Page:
Neutral Russian Flags at Olympics Would Be 'Stained With Blood': Zelensky

Ukrainian President Volodymyr Zelensky is objecting to the International Olympic Committee's suggestion that Russian and Belarusian athletes could compete at future IOC events if they do so under "neutral" flags.

"There is no such thing as neutrality when a war like this is going on," Zelensky said during a Friday video address to the people of Ukraine. "It is obvious that any neutral flag of Russian athletes is stained with blood."

Zelensky was reacting to a statement the IOC released earlier this week explaining its stance on Russian athletes moving forward. The statement also covered athletes from Belarus, which has served as an ally to Russian President Vladimir Putin throughout the war.

The IOC's statement moved to retain sanctions currently in place against Russia and Belarus. Those include banning either country from hosting IOC events, banning Russian and Belarusian flags from being displayed at events, and withholding event invitations from Russian or Belarusian government and state officials.

As for individual athletes, the IOC said none "should be prevented from competing just because of their passport."

Russian and Belarusian athletes may be allowed to participate in IOC events, including the upcoming 2024 Summer Olympics in Paris, if they do so as "neutral athletes." Those athletes would not be permitted to serve as official representatives of their countries. Any athlete who supports the war in Ukraine would not be allowed to compete.

Zelensky disputes "neutral" Russian athletes at Olympics
The Olympic logo is photographed in front of the Olympic House of the International Olympic Committee on June 18, 2019, in Lausanne, Switzerland. Ukrainian President Volodymyr Zelensky on Friday objected to the IOC's recent statement indicating Russian and Belarusian athletes may be allowed to participate in future IOC events under "neutral" flags. Robert Hradil/Getty Images

The IOC mentioned its ongoing solidarity with Ukrainian athletes and encouraged event organizers to "undertake all possible efforts to facilitate the training, preparation and participation of Ukrainian athletes in international sports events."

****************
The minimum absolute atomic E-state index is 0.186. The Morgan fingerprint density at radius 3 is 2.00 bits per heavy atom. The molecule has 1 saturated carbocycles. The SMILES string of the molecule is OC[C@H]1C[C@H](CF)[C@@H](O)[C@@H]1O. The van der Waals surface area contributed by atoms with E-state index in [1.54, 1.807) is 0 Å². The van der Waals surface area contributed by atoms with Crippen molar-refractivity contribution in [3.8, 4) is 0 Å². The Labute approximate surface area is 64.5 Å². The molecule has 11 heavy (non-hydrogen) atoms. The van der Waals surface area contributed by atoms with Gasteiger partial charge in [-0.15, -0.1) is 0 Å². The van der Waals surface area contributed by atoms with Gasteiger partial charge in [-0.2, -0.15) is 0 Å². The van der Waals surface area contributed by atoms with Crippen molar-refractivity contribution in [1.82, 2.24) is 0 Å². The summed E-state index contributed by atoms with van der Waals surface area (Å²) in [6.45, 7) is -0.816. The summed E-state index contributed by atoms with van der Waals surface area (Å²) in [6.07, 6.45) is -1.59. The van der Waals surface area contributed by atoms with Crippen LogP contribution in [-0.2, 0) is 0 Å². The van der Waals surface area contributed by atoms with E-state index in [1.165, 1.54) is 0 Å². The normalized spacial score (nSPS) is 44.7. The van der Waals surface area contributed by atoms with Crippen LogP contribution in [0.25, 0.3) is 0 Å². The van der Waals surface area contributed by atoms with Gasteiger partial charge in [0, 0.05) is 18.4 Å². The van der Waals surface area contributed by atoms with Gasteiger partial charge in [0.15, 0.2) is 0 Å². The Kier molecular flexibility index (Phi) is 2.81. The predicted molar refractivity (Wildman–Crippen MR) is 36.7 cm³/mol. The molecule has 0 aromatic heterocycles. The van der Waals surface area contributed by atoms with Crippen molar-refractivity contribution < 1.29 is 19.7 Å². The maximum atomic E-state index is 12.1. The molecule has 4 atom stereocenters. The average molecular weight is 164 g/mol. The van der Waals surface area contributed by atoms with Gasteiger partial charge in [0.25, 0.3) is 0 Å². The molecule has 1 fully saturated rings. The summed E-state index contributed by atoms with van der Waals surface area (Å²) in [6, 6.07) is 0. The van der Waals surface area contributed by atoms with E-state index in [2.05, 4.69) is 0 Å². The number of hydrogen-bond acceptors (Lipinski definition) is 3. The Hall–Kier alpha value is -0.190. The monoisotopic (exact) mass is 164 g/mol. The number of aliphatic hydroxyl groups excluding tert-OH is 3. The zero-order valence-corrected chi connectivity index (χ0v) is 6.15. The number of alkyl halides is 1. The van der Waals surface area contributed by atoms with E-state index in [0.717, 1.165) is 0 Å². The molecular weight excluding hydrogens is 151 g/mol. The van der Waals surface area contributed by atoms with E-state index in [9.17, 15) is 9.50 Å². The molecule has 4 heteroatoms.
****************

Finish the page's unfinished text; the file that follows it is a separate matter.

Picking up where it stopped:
Ukrainian athletes and the Global Athlete group released a joint statement on the IOC's decision, saying it "sends a message" that the committee "endorses Russia's brutal war and invasion of Ukraine."

By opening the doors to Russian and Belarusian athlete participation, "the IOC is strengthening Russia's propaganda machine, empowering the Putin regime, and undermining peace," the statement said.

Meanwhile, the Russian Olympic Committee (ROC) said the IOC's decision was understood to be "an attempt to take a step toward athletes" even as sanctions remain in place.

"The voice of common sense was heard," ROC President Stanislav Pozdnyakov said, according to an English translation. He added that the ROC continues to "categorically disagree with any restrictions, additional requirements and sanctions that relate to the nationality of our athletes and are again offered to us as a condition for returning to the international arena."

Zelensky last month urged IOC President Thomas Bach to embrace "complete isolation" of Russia "on the international stage." In his latest comments on Friday, Zelensky said he is "disappointed" by Bach's recent statements on the matter.

"I spoke with him several times," Zelensky said. "And I never heard how he is going to protect sports from war propaganda if he returns Russian athletes to international competitions."

Zelensky then extended an invitation for Bach to visit Bakhmut, a city in Ukraine's Donbas region where fighting between Russian and Ukrainian troops has intensified, "so that he could see with his own eyes that neutrality does not exist."

As of mid-December, Zelensky said 184 Ukrainian athletes had died since Russia's invasion began in late February 2022.

"Russian strikes took the lives of hundreds of Ukrainian men and women who could have brought their talents to world sports," he said Friday.

Looking forward, Zelensky said Ukraine "will do everything so that the world will protect sports from political and any other influence of the terrorist state, which is simply inevitable if Russian athletes participate in competitions. And especially—at the Paris Olympics."

Newsweek reached out to the IOC for comment.